As writer (and CHOW blogger) J.R. Norton succinctly puts it in the Salon food feature “The Artful Eater,” “[I]f Bon Appétit is the food media’s Newsweek and Saveur is the Economist, then the Art of Eating is the New York Review of Books: sometimes impenetrable, often spellbinding, and never, ever reductive.”

Norton probes the mysteries of the food world’s thinkiest tome by speaking with its founder, Edward Behr, a former carpenter and college dropout whose love of all that is delicious spurred him to found his quarterly publication more than 20 years ago. The Art of Eating doesn’t run ads or publicize itself much. Behr prefers to distinguish his semiobscure yet influential magazine with its editorial coverage, which delves into particular foodstuffs at great, sprawling length. This is a man who thinks nothing of publishing 13,000-word pieces on Roquefort cheese, or of spooling a search for the perfect baguette over innumerable (mouth-watering) paragraphs.

So what makes Behr so different from his publishing cohorts, who have moved from long-form journalism to quick-hit pieces and easily digestible top 10 lists? As his answers to Norton’s queries seem to suggest, it’s partly a lack of interest in mass-market success (Behr is content to labor for a mere 6,000-ish subscribers), and partly a deep, fervent, dare I say it, anal need to go into every detail:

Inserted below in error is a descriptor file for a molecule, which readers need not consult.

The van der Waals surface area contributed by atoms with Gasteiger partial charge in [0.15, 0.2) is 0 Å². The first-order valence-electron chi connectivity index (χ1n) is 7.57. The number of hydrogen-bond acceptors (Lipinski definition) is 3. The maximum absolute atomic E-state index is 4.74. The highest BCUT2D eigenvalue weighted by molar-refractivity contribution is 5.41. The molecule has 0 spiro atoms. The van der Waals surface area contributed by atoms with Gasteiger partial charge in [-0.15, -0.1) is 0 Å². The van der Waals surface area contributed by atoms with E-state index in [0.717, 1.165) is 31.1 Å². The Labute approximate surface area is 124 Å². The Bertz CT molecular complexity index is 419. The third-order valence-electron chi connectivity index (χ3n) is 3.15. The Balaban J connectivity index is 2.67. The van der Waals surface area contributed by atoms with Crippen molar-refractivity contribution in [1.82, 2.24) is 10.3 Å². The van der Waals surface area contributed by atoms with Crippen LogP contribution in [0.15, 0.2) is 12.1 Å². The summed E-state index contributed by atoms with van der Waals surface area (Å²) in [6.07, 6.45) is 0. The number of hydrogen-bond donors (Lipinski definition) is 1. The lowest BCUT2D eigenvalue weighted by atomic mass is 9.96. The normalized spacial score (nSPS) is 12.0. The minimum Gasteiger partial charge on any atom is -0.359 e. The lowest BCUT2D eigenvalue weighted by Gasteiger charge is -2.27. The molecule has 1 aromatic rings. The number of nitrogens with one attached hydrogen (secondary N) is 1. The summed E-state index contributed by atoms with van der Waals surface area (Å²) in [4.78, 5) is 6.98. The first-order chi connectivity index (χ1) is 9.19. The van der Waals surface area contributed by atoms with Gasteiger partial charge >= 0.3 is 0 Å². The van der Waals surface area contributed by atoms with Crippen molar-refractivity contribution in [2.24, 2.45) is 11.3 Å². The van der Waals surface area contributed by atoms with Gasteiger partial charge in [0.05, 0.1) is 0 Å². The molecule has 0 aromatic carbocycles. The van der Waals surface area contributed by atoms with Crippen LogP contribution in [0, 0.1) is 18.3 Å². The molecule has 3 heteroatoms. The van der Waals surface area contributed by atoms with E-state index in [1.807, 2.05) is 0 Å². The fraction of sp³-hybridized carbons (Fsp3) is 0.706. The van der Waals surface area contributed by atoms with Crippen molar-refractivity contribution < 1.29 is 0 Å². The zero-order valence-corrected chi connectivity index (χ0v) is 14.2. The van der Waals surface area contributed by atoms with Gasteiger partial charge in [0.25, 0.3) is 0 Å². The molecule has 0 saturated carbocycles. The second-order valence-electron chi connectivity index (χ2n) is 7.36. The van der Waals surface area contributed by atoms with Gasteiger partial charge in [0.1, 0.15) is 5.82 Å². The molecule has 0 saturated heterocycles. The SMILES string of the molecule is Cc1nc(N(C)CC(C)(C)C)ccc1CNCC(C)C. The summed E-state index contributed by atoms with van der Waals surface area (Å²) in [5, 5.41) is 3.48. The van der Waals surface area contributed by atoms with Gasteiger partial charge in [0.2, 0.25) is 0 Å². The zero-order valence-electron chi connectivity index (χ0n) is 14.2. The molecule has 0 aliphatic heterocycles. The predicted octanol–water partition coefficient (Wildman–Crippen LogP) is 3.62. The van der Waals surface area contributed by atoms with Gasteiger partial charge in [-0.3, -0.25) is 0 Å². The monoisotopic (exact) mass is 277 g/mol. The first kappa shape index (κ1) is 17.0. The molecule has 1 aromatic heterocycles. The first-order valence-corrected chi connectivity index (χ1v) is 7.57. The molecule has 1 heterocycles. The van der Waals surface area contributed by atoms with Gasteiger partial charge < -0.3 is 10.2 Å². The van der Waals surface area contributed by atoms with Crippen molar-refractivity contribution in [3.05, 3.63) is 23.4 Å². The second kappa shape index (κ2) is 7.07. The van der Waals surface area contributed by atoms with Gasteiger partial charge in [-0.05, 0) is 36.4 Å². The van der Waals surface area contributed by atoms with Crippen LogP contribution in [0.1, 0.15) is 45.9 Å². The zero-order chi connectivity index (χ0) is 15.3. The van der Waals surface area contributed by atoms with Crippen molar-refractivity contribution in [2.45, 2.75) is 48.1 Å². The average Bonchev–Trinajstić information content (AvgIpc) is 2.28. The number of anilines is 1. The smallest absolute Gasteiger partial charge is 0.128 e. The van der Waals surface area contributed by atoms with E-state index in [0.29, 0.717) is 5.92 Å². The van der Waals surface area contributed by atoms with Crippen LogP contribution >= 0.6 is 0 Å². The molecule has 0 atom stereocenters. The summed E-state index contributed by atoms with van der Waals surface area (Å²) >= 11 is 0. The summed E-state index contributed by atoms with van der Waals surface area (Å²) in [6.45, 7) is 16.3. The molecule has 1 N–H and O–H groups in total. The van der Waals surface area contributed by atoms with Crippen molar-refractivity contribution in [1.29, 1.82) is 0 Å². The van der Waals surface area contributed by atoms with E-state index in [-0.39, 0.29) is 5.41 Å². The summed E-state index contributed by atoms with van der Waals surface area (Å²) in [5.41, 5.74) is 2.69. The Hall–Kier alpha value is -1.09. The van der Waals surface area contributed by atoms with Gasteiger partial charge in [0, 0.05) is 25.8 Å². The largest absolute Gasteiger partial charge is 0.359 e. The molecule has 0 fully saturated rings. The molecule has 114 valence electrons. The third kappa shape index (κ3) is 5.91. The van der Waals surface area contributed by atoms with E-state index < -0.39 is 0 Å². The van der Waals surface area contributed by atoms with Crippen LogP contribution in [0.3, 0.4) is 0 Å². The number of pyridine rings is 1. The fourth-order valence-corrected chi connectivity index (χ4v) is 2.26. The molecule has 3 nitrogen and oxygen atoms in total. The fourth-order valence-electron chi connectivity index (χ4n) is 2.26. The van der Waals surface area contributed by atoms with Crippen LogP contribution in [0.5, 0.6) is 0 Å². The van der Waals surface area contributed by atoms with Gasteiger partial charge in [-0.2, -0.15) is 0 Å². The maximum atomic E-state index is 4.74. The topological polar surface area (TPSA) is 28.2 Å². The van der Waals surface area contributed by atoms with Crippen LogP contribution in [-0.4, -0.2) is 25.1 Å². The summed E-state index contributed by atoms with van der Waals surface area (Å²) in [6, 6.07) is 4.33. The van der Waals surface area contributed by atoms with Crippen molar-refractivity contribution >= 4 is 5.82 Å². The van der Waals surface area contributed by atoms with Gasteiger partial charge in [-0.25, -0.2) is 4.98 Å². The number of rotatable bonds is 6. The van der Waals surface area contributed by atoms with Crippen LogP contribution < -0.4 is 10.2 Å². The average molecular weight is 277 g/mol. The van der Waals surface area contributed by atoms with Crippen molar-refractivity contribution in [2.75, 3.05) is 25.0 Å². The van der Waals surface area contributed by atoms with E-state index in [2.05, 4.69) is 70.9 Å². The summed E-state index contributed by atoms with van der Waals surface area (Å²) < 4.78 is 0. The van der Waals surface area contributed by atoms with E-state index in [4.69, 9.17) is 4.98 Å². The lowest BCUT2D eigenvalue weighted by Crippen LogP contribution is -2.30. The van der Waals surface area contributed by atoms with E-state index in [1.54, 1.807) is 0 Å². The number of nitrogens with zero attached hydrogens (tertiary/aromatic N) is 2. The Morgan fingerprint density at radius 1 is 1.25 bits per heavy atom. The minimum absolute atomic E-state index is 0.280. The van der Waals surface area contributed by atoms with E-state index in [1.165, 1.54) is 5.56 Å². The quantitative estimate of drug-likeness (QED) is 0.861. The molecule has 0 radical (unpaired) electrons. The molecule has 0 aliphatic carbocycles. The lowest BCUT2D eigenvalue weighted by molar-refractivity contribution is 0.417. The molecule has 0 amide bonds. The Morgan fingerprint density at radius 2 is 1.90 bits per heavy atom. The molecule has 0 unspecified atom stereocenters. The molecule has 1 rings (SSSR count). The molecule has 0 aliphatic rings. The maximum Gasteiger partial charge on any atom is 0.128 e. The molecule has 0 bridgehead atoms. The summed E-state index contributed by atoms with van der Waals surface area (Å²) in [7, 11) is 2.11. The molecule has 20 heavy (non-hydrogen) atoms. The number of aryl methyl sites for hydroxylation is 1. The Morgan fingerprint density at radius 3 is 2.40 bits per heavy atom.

[W]hen you have top 10 lists or really distilled advice, the problem is that that advice tends to be misleading because some things can’t be distilled. Many things can’t be distilled. It’s a flawed concept much of the time. Sure, Cook’s Illustrated just sent me an e-mail saying what the best ice cream maker is. And you can just go buy their top-listed ice cream maker, and sure, that’s maybe well-suited.

But you can’t list the best sauvignon blanc. Because first of all, sauvignon is at least two distinct kinds of wine in my view, a much riper and a much less ripe style, and it depends completely on what the occasion is. You know, do you want it with fish? Do you want it with whatever? And that’s a real can of worms.

Norton’s interview drew praise from Derrick at An Obsession with Food and a sometimes-contributor to the Art of Eating, who calls Norton “one of the country’s best food writers” and names Behr as a role model. Elsewhere he has called the Art of Eating “possibly the very best food magazine in the world.”

Behr himself, definitely a tough customer, must have liked the interview: A quote from the Salon piece went up on the Art of Eating front page within hours of the story’s publishing.

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